President Donald Trump today signed into law two pieces of legislation authored jointly by Congresswoman Elizabeth Esty (D-CT) and Congresswoman Barbara Comstock (R-VA).
   The two measures, the Promoting Women in Entrepreneurship Act (H.R. 255) and the Inspiring the Next Space Pioneers, Innovators, Researchers, and Explorers (INSPIRE) Women Act (H.R. 321), had passed the House and the Senate by unanimous consent, with support from both parties. The new laws will help women launch careers in science, technology, engineering, and math (STEM) fields where they are underrepresented and will encourage women to start their own STEM-focused small businesses.
   “No matter how contentious or passionate our political disagreements may get, as representatives for the American people, we must never stop working toward common solutions that will improve people’s lives,” Esty said. “Americans overwhelmingly agree that we need more middle-class jobs, better support for aspiring small-business owners, and fewer barriers to participation in the 21st-century economy. The passage of our two bipartisan bills is an excellent step forward that will grow our economy and help women from all walks of life break into fields where they have been underrepresented.”
   “The Jackson Laboratory continues to support Congresswoman Esty’s efforts to broaden participation in science through this legislation,” said Melanie V. Sinche, Director of Education at The Jackson Laboratory in Farmington. “The focus of The Jackson Laboratory remains steadfast on the education and training of a diverse scientific workforce, creating an inclusive environment for women and other groups historically underrepresented in science.”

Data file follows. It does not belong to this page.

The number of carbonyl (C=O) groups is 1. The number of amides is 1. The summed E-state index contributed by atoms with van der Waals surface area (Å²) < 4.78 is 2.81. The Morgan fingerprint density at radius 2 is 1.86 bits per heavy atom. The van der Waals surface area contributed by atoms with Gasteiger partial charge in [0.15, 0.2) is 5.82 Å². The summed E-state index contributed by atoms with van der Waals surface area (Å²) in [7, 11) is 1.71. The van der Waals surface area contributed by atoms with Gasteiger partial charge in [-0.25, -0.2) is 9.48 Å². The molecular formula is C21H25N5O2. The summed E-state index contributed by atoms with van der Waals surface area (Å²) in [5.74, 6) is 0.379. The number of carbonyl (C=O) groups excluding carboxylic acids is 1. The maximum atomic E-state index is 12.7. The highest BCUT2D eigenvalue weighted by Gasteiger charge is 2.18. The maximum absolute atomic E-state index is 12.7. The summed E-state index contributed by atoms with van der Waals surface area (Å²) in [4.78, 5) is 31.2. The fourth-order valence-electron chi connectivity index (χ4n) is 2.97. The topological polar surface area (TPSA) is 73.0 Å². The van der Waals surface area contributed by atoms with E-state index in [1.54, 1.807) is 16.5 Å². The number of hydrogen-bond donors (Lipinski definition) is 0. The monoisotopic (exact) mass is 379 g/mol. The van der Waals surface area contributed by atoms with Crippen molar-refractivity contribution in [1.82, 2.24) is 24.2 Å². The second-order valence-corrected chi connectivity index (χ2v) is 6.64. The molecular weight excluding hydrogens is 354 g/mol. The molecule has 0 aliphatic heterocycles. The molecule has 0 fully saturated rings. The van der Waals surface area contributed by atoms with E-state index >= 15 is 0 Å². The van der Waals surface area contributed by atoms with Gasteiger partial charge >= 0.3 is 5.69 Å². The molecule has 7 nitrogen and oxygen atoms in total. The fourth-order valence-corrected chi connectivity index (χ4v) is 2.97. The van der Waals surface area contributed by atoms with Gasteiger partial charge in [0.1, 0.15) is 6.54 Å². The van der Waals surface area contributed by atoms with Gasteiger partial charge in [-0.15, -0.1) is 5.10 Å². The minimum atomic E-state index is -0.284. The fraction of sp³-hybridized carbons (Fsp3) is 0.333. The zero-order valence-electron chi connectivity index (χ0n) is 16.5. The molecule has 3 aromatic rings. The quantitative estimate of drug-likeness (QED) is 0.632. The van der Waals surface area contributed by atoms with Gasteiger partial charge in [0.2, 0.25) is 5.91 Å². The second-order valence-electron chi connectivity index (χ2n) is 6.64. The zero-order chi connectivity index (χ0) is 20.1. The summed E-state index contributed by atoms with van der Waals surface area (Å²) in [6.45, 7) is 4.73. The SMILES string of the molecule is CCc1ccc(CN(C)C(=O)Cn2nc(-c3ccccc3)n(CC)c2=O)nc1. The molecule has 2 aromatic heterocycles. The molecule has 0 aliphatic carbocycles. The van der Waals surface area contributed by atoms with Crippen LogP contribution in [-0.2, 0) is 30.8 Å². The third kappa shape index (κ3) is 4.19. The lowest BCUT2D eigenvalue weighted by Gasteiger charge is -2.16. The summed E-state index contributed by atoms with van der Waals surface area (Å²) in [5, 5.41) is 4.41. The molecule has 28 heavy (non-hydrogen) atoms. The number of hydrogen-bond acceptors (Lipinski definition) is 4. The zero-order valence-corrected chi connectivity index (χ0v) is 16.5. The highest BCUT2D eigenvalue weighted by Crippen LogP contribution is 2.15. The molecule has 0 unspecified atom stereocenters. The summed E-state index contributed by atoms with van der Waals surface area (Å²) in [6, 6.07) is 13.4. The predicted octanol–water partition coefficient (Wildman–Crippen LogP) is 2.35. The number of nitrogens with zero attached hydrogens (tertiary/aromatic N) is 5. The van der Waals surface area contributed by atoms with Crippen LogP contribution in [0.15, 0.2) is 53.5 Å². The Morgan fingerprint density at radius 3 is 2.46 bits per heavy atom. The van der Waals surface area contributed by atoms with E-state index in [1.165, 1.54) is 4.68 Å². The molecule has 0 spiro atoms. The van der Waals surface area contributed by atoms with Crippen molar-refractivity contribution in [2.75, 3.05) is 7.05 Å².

The Promoting Women in Entrepreneurship Act, introduced by Esty and co-authored by Comstock, improves federal support for women entrepreneurs in the science, technology, engineering, and math (STEM) fields. Specifically, the bill expands the mission of the National Science Foundation to include supporting entrepreneurial programs for women that extend their focus beyond the laboratory and into the commercial world. It is the first bill introduced by a Democrat that President Trump has signed into law.
   The INSPIRE Women Act, introduced by Comstock and co-authored by Esty, calls on NASA to encourage girls and young women to pursue careers in aerospace. In particular, it directs NASA to encourage women to enter the STEM fields through three existing programs: NASA Girls, Aspire to Inspire, and the Summer Institute in Science, Technology, Engineering, and Research.
   In addition to Esty and Comstock, Rep. Lamar Smith (R-TX), chairman of the Committee on Science, Space, and Technology, and Rep. Eddie Bernice Johnson, Ranking Member of the Committee on Science, Space, and Technology.
   Esty, a member of the Committee on Science, Space, and Technology, has made improving STEM education and expanding access to high-tech careers a focus throughout her four years in office. Two years ago, she convened a Connecticut STEM Advisory Board comprised of educators, workers, and industry leaders to identify strategies for strengthening the state’s high-tech workforce and connect more students with career opportunities in the STEM fields.
   In 2015, Esty partnered with Smith to pass the STEM Education Act, which supports training for STEM teachers and includes computer science for the first time as a focus of STEM education initiatives. Former President Barack Obama signed the STEM Education Act into law.
   Last year, Esty worked with Rep. Chris Collins (R-NY) to pass the Manufacturing Universities Act, which would help institutions like the University of Connecticut with existing manufacturing programs to increase the number of joint education projects they undertake with manufacturing firms and support students who participate in apprenticeships with manufacturers. Former President Barack Obama signed the Manufacturing Universities Act into law in December as part of the National Defense Reauthorization Act.